Workplace discrimination

Law enforcement officers investigate racist and anti-Semitic graffiti in front of a building that houses the Oklahoma Democratic Party headquarters Thursday, March 28, 2019, in Oklahoma City. Former Democratic Gov. David Walters said Thursday that vandals spray-painted derogatory remarks about various racial and ethnic groups outside the building. Swastikas were also spray-painted onto the doors. Walters and his wife, Rhonda, own the building, which also houses other tenants. (AP Photo/Adam Kealoha Causey)
March 28, 2019 - 7:04 pm
OKLAHOMA CITY (AP) — Vandals spray-painted racist, anti-gay and anti-Semitic remarks outside the headquarters of the Oklahoma Democratic Party and offices of the Chickasaw Nation, officials said Thursday, and police are investigating the incidents as hate crimes. Racist and anti-Semitic graffiti as...
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FILE- In this March 13, 2019, file photo Facebook, Messenger and Instagram apps are are displayed on an iPhone in New York. Facebook said Wednesday, March 27, that it is broadening its definition of hate speech to apply to "white nationalists" and "white separatists." The company previously allowed posts from those groups even though it has long banned "white supremacists." (AP Photo/Jenny Kane, File)
March 27, 2019 - 9:26 pm
SAN FRANCISCO (AP) — Facebook is extending its ban on hate speech to prohibit the promotion and support of white nationalism and white separatism. The company previously allowed such material even though it has long banned white supremacists. The social network said Wednesday that it didn't apply...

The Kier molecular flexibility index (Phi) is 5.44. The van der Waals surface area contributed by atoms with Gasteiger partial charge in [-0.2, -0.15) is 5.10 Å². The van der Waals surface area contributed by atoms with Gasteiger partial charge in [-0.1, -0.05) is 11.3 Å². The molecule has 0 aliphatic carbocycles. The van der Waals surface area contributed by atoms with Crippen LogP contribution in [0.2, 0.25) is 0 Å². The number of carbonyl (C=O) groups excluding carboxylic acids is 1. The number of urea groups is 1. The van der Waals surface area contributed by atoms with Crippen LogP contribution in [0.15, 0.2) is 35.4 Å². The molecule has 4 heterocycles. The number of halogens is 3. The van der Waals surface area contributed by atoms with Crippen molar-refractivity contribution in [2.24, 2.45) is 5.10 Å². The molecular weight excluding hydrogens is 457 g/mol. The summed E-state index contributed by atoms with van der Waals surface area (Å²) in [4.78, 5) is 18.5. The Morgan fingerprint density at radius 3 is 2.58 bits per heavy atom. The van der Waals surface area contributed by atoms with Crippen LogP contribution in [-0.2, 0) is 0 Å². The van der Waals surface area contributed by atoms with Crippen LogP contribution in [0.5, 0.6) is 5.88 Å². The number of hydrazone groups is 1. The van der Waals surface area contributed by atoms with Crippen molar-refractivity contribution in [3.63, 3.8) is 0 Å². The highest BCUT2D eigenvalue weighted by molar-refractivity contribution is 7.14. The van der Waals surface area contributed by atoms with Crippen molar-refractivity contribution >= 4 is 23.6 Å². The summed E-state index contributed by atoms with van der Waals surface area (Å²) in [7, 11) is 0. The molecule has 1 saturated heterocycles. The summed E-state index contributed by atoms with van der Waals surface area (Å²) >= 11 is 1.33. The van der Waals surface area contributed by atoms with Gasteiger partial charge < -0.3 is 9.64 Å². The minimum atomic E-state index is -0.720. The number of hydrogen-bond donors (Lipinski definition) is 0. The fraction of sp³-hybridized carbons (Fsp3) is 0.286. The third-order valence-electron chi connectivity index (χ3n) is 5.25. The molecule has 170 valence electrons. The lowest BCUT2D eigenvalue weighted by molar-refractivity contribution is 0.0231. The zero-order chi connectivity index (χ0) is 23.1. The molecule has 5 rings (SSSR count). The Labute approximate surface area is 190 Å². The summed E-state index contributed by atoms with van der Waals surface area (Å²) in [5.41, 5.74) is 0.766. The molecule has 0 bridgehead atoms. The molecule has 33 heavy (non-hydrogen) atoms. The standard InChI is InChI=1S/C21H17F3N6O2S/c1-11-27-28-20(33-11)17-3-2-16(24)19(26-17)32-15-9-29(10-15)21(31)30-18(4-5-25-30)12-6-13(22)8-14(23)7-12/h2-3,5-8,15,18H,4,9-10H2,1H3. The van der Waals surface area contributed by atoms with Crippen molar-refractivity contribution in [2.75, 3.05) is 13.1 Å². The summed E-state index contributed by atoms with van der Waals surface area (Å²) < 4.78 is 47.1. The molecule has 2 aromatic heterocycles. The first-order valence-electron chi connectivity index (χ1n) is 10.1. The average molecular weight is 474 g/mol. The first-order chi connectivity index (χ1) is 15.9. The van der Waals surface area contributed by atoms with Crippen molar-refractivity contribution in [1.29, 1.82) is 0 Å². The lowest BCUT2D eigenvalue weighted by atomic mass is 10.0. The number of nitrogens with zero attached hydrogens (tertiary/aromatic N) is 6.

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March 27, 2019 - 6:41 pm
AUSTIN, Texas (AP) — Some of the world's biggest companies are back to oppose a range of new Texas legislation they say is discriminatory, two years after Apple, Facebook and other Fortune 500 companies banded together with gay rights activists in defeating the state's "bathroom bill" targeting...
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FILE- In this March 13, 2019, file photo Facebook, Messenger and Instagram apps are are displayed on an iPhone in New York. Facebook said Wednesday, March 27, that it is broadening its definition of hate speech to apply to "white nationalists" and "white separatists." The company previously allowed posts from those groups even though it has long banned "white supremacists." (AP Photo/Jenny Kane, File)
March 27, 2019 - 5:13 pm
SAN FRANCISCO (AP) — Facebook is extending its ban on hate speech to prohibit the promotion and support of white nationalism and white separatism. The company previously allowed such material even though it has long banned white supremacists. The social network said Wednesday that it didn't apply...
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March 27, 2019 - 12:50 pm
CHICAGO (AP) — In a story March 26 about Chicago's police superintendent and mayor being angered by prosecutors' surprise decision to drop charges against Jussie Smollett, The Associated Press reported an incorrect age for Laquan McDonald, who was fatally shot by a Chicago police officer. He was 17...
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Mourners carry the body of a victim of the Friday, March 15, mosque shootings for burial at the Memorial Park Cemetery in Christchurch, New Zealand, Wednesday, March 20, 2019. New Zealand Police Commissioner Mike Bush says he believes police officers stopped the gunman who killed 50 people at two mosques on his way to another attack. (AP Photo/Mark Baker)
March 20, 2019 - 7:45 am